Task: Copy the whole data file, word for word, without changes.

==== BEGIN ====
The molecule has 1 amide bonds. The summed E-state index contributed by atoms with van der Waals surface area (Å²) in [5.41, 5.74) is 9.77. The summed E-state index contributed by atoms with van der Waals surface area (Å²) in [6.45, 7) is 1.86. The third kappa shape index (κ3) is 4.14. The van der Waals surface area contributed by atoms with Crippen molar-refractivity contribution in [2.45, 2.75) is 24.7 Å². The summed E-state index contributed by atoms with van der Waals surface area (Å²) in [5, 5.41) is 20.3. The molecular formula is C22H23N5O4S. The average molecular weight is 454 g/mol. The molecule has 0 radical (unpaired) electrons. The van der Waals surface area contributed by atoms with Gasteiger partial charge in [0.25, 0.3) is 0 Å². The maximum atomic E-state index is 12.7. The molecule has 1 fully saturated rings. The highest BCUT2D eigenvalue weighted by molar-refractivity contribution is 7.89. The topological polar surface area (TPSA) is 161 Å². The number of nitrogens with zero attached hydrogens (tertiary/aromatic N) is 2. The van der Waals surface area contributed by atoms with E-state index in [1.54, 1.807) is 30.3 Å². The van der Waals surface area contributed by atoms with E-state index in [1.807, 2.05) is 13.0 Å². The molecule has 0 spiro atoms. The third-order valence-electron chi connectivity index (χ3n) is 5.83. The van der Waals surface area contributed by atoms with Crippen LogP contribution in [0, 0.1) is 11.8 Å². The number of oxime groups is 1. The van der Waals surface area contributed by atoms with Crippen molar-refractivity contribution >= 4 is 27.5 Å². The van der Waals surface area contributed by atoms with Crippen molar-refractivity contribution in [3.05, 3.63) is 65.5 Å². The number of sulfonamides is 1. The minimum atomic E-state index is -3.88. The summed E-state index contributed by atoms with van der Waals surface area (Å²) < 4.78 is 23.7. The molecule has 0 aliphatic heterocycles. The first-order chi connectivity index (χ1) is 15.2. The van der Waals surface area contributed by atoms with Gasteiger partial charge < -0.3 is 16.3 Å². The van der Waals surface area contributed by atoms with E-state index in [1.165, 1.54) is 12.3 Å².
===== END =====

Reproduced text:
The molecule has 1 amide bonds. The summed E-state index contributed by atoms with van der Waals surface area (Å²) in [5.41, 5.74) is 9.77. The summed E-state index contributed by atoms with van der Waals surface area (Å²) in [6.45, 7) is 1.86. The third kappa shape index (κ3) is 4.14. The van der Waals surface area contributed by atoms with Crippen molar-refractivity contribution in [2.45, 2.75) is 24.7 Å². The summed E-state index contributed by atoms with van der Waals surface area (Å²) in [5, 5.41) is 20.3. The molecular formula is C22H23N5O4S. The average molecular weight is 454 g/mol. The molecule has 0 radical (unpaired) electrons. The van der Waals surface area contributed by atoms with Gasteiger partial charge in [0.25, 0.3) is 0 Å². The maximum atomic E-state index is 12.7. The molecule has 1 fully saturated rings. The highest BCUT2D eigenvalue weighted by molar-refractivity contribution is 7.89. The topological polar surface area (TPSA) is 161 Å². The number of nitrogens with zero attached hydrogens (tertiary/aromatic N) is 2. The van der Waals surface area contributed by atoms with E-state index in [1.54, 1.807) is 30.3 Å². The van der Waals surface area contributed by atoms with E-state index in [1.807, 2.05) is 13.0 Å². The molecule has 0 spiro atoms. The third-order valence-electron chi connectivity index (χ3n) is 5.83. The van der Waals surface area contributed by atoms with Crippen LogP contribution in [0, 0.1) is 11.8 Å². The number of oxime groups is 1. The van der Waals surface area contributed by atoms with Crippen molar-refractivity contribution >= 4 is 27.5 Å². The van der Waals surface area contributed by atoms with Crippen molar-refractivity contribution in [3.05, 3.63) is 65.5 Å². The number of sulfonamides is 1. The minimum atomic E-state index is -3.88. The summed E-state index contributed by atoms with van der Waals surface area (Å²) < 4.78 is 23.7. The molecule has 0 aliphatic heterocycles. The first-order chi connectivity index (χ1) is 15.2. The van der Waals surface area contributed by atoms with Gasteiger partial charge < -0.3 is 16.3 Å². The van der Waals surface area contributed by atoms with E-state index in [1.165, 1.54) is 12.3 Å².